Senate Passes Bill Allowing Indefinite Detention of Americans ... Considers Bill Authorizing More Torture (Washington's Blog)
Thursday December 1st, 2011
The Senate passed a bill today allowing indefinite detention of American citizens living within the U.S.
While some have claimed that this is incorrect, and that American citizens would be exempted from the indefinite detention within U.S. borders authorized by the Act, the Committee chairman who co-sponsored the bill -- Carl Levin -- stated today in Senate debate that it could apply to American citizens.
Levin cited the Supreme Court case of Hamdi which ruled that American citizens can be treated as enemy combatants:
"The Supreme Court has recently ruled there is no bar to the United States holding one of its own citizens as an enemy combatant," said Levin. "This is the Supreme Court speaking." Under questioning from Rand Paul, co-sponsor John McCain said that Americans suspected of terrorism could be sent to Guantanamo.
You can hear the statements from Levin and McCain on today's broadcast of KFPA's Letters and Politics.
As Raw Story notes:
The provision would authorize the military to indefinitely detain individuals -- including U.S. citizens -- without charge or trial. The debate is also being streamed live on CSpan-2.
"If these provisions pass, we could see American citizens being sent to Guantanamo Bay," Rand said in the video. "This should be alarming to everyone watching this proceeding today. Because it puts every single American citizen at risk."
"There is one thing and one thing only protecting innocent Americans from being detained at will at the hands of a too-powerful state -- our Constitution, and the checks we put on government power," he continued. "Should we err today and remove some of the most important checks on state power in the name of fighting terrorism, well, then the terrorists have won."
"Detaining citizens without a court trial is not American. In fact, this alarming arbitrary power is reminiscent of Egypt's 'permanent' Emergency Law authorizing preventive indefinite detention, a law that provoked ordinary Egyptians to tear their country apart last spring and risk their lives to fight."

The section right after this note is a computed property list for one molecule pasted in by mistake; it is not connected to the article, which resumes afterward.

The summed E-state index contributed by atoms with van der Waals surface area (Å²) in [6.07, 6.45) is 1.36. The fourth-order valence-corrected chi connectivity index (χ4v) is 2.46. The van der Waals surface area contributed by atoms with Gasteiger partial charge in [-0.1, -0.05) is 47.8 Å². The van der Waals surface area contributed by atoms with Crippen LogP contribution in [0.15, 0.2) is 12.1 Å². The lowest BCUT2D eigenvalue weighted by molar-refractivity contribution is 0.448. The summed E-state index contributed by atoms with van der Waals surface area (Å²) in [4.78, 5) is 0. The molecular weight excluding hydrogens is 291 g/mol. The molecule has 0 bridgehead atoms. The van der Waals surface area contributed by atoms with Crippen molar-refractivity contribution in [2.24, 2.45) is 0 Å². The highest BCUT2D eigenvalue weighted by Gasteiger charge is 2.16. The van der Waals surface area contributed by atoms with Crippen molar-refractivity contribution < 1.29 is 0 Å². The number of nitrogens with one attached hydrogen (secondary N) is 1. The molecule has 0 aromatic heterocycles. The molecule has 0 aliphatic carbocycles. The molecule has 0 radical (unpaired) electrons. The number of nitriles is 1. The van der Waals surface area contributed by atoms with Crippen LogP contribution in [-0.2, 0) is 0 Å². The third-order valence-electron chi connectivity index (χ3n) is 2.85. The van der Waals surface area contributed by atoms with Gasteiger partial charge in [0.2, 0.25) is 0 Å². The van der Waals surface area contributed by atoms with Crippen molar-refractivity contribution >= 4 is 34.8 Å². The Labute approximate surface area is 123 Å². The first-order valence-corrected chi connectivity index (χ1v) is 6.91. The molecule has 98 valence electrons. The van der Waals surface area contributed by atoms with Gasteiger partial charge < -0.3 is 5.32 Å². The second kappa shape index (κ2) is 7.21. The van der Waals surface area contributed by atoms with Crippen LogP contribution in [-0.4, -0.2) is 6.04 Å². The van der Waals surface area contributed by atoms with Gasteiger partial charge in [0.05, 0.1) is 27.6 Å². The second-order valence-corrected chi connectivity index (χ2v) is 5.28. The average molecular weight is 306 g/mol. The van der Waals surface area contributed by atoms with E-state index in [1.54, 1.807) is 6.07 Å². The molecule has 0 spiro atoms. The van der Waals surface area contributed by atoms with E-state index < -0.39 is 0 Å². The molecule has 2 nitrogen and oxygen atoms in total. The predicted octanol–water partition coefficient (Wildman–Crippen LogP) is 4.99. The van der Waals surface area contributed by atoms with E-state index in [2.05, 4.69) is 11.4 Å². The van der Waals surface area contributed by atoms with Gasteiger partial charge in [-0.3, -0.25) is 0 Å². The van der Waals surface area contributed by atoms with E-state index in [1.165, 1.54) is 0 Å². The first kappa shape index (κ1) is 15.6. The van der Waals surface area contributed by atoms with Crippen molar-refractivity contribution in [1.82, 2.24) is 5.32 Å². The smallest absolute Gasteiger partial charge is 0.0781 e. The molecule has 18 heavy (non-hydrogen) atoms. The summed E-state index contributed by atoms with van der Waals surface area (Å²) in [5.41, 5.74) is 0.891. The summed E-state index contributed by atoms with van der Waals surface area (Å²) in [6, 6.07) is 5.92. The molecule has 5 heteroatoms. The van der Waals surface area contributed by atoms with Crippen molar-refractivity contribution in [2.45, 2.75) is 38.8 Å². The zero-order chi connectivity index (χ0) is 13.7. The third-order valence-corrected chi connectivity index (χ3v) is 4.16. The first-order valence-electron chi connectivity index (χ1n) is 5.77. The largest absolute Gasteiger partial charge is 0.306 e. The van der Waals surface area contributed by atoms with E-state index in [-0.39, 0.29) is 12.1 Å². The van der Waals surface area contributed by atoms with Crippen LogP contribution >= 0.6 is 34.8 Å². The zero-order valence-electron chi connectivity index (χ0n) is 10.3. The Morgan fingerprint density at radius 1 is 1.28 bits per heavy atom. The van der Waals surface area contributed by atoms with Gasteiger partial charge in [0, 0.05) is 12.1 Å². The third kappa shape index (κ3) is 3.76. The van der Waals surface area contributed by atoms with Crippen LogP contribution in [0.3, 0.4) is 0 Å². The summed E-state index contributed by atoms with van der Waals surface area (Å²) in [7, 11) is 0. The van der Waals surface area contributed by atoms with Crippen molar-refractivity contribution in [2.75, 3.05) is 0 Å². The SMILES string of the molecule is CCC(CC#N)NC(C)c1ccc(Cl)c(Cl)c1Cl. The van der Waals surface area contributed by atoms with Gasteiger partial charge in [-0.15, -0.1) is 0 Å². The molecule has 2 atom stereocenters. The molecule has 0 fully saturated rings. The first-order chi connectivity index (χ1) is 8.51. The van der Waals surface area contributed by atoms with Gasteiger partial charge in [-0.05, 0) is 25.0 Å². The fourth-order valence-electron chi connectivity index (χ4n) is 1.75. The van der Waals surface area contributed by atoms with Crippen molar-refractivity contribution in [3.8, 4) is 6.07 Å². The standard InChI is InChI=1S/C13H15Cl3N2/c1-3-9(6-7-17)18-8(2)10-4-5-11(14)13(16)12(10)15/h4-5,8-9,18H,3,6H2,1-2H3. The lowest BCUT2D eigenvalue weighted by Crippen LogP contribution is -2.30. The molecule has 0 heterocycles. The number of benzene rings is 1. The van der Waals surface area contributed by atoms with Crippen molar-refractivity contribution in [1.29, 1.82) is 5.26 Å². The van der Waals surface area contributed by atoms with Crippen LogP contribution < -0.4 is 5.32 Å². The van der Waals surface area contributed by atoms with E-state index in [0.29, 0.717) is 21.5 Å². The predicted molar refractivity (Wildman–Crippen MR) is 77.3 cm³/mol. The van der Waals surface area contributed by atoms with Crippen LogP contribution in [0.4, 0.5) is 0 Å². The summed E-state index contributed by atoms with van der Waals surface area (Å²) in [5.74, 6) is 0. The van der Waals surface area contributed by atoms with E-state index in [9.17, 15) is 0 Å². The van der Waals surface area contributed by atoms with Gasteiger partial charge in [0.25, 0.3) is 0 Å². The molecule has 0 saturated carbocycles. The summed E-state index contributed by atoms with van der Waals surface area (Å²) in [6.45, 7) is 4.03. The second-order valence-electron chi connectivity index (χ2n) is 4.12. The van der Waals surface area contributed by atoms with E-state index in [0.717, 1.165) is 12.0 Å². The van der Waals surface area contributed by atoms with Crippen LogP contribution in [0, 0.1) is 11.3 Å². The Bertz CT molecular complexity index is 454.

While passage of the bill would make the Founding Fathers roll in their grave, it might not change that much. As former constitutional lawyer Glenn Greenwald notes:
With very few exceptions, the McCain-Levin bill, awful though it is, doesn't create any powers beyond what the O Admin thinks it now has. Indeed, the U.S. has been a de facto police state for many years.
"A MIDDLE EAST DICTATORSHIP HAS MORE DEMOCRATIC ACCOUNTABILITY FOR ABUSE OF POWER, INCLUDING TORTURE, THAN THE US UNDER OBAMA"
The same Senate is now considering a bill to repeal the prohibitions against torture:
The ACLU and over 30 other organizations sent a letter to the Senate asking them to oppose an effort in Congress that threatens to revive the use of torture and other inhumane interrogation techniques. If passed, an amendment introduced by Sen. Kelly Ayotte (R-N.H.) to the Defense Authorization bill would roll back torture prevention measures that Congress overwhelmingly approved in the 2005 McCain Anti-Torture Amendment, as well as a 2009 Executive Order on ensuring lawful interrogations. It would also require the administration to create a secret list of approved interrogation techniques in a classified annex to the existing interrogation field manual. Glenn Greenwald pointed out last week:
In a related development, republican presidential candidate Michele Bachmann renewed her attack on the prohibition of waterboarding and other forms of torture ....
Andrew Sullivan ... today noted that the U.S. under Obama imposes even less accountability for abuse of power and war crimes than does Bahrain: That's okay, though, because -- according to top military, intelligence and civilian experts on interrogation -- torture:
Bahrain's Sunni government promised "no immunity" for anyone suspected of abuses and said it would propose creating a permanent human rights watchdog commission. "All those who have broken the law or ignored lawful orders and instructions will be held accountable," said a government statement, which says the report acknowledges that the "systematic practice of mistreatment" ended shortly after martial law was repealed on June 1. As Andrew put it: "So a Middle East dictatorship has more democratic accountability for abuse of power, including torture, than the US under Obama." Beyond things like this and the facts set forth in the last paragraph here, perhaps Andrew could use today's post of his to help clear up the towering mystery he raised yesterday of liberal disenchantment with Obama. That American war criminals are being aggressively shielded from any and all accountability is not an ancillary matter but one of enduring historical significance.
(1) Doesn't produce actionable intelligence
(2) Reduces national security
(3) Creates more terrorists
(4) And is only useful for:
(A) Producing false confessions; and
(B) As a way of terrorizing the population